The six-day, sixty-mile Coal to Cape Wind “Energy Exodus” march began Wednesday in Fall River and will end up Monday in Barnstable. Climate activists and others concerned for the future will be traveling the sixty miles on foot, sleeping in churches along the way until they reach the end point in their journey.
The march is organized by the organization Better Future Project and its affiliate group 350 Massachusetts, the MA chapter of the international climate organization 350.org.
“The march will highlight the urgency with which we must turn away from fossil fuels and lead the way to a future of green jobs, clean air, and local, renewable energy,” 350MA member Ben Thompson said in an email statement.
“Energy Exodus,” as the march is being called, kicked off on Wednesday in Fall River with a rally near the site of the Brayton Point coal plant, one of the largest electric generating plants in New England. This rally follows up on a demonstration held at Brayton Point just a month ago, in which participants called on Gov. Patrick to shut down the coal-fired power plant. That action saw 44 people get arrested on a trespassing charge.
“I was actually one of the people who got arrested a month ago at Brayton Point, so I’m really excited to go back,” said Sophie Robinson, operations coordinator for Better Future Project. She said they will be starting the march across the river from the Brayton Point coal plant, “so we’ll see it in the distance and be able to wave it goodbye as we march to a solution.”
That solution is an America powered by renewable energy – solar, wind, geothermal, hydropower, etc. While solar is starting to take off, wind power lags slightly behind. Jumpstarting America’s offshore wind industry would be a huge step forward not only in building up wind power in this country, but also in making America competitive in the global clean energy economy.
That is why the march will be ending on the Cape, where a decade-long battle has been fought over the Cape Wind project, the first proposed offshore wind farm in America. The project, which would consist of 130 turbines in Nantucket Sound, is close to the start of construction, but has run into a series of roadblocks such as staunch opposition from local groups like Alliance to Protect Nantucket Sound. Billionaire fossil fuel tycoon Bill Koch has also poured millions of dollars into the Cape Wind opposition.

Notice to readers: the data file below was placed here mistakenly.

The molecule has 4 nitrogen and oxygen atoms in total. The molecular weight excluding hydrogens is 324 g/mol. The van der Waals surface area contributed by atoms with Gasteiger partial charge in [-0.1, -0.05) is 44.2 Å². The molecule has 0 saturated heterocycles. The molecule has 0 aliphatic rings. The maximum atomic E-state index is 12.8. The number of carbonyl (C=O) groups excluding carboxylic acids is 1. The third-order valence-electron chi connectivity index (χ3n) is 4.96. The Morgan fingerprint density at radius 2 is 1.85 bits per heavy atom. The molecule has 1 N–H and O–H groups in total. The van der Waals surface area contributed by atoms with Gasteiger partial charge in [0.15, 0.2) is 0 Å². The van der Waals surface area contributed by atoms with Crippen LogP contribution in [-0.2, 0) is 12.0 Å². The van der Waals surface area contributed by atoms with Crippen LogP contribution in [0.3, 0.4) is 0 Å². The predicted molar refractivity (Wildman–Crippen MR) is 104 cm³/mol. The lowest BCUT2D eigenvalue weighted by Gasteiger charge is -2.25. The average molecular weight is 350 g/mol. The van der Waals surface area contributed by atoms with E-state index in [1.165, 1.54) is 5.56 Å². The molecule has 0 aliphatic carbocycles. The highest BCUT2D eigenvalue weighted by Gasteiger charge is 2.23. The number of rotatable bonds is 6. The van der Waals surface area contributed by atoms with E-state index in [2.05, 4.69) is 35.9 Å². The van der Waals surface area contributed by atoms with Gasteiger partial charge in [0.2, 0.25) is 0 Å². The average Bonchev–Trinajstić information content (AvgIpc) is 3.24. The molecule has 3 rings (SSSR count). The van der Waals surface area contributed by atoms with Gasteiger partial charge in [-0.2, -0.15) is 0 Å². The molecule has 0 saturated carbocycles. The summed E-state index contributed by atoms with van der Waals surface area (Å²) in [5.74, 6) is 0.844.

The march’s concluding rally on Monday will aim to drum up support for the project. Rally participants will gather on the Village Green in Hyannis, where they will hear from several speakers including a few local Barnstable residents.
“We’re hoping that this march will really be exciting for people in that town, not only because a bunch of outsiders are coming to give it support, but also hopefully to send a message to everybody, to the people who are opposing it, that there is a lot of support for offshore wind in America,” Ms. Robinson said.
By marching from a coal plant to the site of a proposed offshore wind farm, these climate leaders will be literally moving from one energy source to another, sending the message that we need to move away from coal and towards clean sources of energy like wind.
“We’re actually showing the path that we need to take,” said Ms. Robinson.
She acknowledged the long, six-day trek will be “hard,” but also necessary to show that sometimes the hard road is the best road to take.
“It’s a hard sixty-mile, six day march, and I think that for a lot of Americans, the excuse they give for [not] transitioning to renewables is that it’s going to be too hard. That’s not really an acceptable excuse anymore because we’re out of good options. Our alternative to it being hard is destroying our future.”